The fear of a nuclear accident is understandable and a serious concern but no more so than other catastrophic developments such as major oil and gas facility explosions or major seismic and storm events. The possibility of such nuclear accidents is foremost in the minds of the innovators in the use of nuclear energy for non-weapons applications including nuclear power stations for electrical generation and for propulsion of ships and submarines.
The father of nuclear submarines and the first American nuclear power stations, US Navy Admiral Hyman Rickover, went to extreme lengths to mandate a nuclear mindset based on formal education, explicit qualifications and standards, rigorous regulation and oversight, and the commitment to continuous improvement and formal learning from past experience. This high-level nuclear mindset continues to this day for all nuclear engineering activities and is at the core of the AUKUS program development.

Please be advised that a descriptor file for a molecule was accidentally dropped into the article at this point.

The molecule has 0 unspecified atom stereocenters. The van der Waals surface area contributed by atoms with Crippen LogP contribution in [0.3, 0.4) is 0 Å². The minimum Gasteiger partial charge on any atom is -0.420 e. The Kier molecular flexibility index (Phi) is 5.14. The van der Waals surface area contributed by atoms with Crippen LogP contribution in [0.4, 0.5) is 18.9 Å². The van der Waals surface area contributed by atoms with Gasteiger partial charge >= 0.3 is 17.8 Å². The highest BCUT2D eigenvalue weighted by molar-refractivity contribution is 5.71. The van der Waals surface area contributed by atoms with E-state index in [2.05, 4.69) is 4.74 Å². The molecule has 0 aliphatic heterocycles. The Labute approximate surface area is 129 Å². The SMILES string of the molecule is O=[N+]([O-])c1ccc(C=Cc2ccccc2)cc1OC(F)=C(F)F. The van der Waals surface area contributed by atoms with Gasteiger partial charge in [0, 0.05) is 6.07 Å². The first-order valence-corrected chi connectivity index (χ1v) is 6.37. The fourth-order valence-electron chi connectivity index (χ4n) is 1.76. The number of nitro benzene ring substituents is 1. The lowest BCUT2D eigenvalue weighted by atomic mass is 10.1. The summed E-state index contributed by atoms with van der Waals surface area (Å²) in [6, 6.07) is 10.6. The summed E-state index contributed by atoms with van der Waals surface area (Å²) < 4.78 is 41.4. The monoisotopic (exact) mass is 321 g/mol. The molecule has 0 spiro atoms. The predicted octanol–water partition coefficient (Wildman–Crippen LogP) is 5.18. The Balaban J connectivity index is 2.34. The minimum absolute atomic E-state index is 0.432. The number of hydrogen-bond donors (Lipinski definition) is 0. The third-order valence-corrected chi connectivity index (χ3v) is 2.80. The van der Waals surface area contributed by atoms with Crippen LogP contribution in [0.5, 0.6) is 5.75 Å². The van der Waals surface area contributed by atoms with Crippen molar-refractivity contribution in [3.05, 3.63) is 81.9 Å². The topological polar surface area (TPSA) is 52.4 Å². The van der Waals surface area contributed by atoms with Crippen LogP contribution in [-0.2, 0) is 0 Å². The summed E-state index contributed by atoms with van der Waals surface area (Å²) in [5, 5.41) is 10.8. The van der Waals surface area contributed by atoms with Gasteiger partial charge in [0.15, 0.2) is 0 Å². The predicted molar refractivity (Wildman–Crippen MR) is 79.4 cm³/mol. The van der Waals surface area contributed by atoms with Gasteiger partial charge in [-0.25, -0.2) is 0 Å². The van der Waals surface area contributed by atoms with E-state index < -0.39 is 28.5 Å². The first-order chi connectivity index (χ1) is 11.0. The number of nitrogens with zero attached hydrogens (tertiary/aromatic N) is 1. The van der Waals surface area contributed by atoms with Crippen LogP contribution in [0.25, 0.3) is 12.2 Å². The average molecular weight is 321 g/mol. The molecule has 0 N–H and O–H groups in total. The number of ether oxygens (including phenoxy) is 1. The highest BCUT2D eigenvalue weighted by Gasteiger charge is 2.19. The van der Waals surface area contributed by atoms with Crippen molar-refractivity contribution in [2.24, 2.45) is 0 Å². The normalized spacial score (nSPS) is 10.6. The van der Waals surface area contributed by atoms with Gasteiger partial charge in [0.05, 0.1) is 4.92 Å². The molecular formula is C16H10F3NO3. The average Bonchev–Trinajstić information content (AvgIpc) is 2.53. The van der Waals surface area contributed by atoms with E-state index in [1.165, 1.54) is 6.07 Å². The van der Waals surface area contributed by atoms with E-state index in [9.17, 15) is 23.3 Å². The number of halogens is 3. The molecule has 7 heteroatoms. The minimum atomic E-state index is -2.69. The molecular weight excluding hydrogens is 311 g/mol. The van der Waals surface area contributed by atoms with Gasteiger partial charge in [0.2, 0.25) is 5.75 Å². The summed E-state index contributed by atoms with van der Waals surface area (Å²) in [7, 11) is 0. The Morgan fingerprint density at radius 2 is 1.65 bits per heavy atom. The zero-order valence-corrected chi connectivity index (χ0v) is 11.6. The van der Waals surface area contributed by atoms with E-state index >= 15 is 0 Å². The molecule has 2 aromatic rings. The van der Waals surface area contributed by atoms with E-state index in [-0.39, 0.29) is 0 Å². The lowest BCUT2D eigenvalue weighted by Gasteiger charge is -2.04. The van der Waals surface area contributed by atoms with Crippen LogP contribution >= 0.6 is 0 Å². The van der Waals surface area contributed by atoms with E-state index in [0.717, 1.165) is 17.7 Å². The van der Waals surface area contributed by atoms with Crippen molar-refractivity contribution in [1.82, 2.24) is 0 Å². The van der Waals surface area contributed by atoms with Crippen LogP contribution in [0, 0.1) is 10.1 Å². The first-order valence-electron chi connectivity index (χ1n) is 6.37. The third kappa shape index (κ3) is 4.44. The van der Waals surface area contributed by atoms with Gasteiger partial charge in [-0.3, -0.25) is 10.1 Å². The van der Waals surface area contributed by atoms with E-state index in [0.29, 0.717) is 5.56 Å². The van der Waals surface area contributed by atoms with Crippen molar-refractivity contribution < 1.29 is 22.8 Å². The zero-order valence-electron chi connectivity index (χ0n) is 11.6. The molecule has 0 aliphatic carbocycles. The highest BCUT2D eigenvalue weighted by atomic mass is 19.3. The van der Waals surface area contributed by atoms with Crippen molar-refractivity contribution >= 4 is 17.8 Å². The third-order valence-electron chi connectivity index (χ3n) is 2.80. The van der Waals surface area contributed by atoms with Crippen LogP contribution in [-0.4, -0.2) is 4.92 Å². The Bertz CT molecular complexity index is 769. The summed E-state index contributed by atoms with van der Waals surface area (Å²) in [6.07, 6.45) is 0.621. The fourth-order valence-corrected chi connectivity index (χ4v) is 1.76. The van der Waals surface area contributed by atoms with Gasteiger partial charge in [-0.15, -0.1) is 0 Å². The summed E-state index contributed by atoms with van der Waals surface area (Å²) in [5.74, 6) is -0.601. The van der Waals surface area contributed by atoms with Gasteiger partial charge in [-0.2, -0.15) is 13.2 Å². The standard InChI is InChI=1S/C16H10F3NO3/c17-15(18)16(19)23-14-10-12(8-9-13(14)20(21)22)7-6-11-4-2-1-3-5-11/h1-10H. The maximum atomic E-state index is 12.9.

The United Nations International Atomic Energy Agency (IAEA) provides comprehensive guidance and standards for the safe and secure adoption of all nuclear energy applications. Australia has worked closely with the IAEA since its establishment and this collaboration is evident at ANSTO, the Australian Radiation Protection and Nuclear Safety Agency (ARPANSA), ASNO and the recently created Australian Radioactive Waste Agency (ARWA). All are guided by and contribute to IAEA standards, policies and procedures.
Beyond the risks involved with nuclear energy, there is also discussion on benefits and costs with some uncertainty on the likely costs of nuclear power, including in the form of so-called Small Modular (Nuclear) Reactors (SMR) that will be factory produced and transported to site. As New South Wales Chief Scientist and Engineer Professor Hugh Durrant-Whyte remarked recently, it will probably be another decade before these new reactors are in service and the full costs of ownership are known.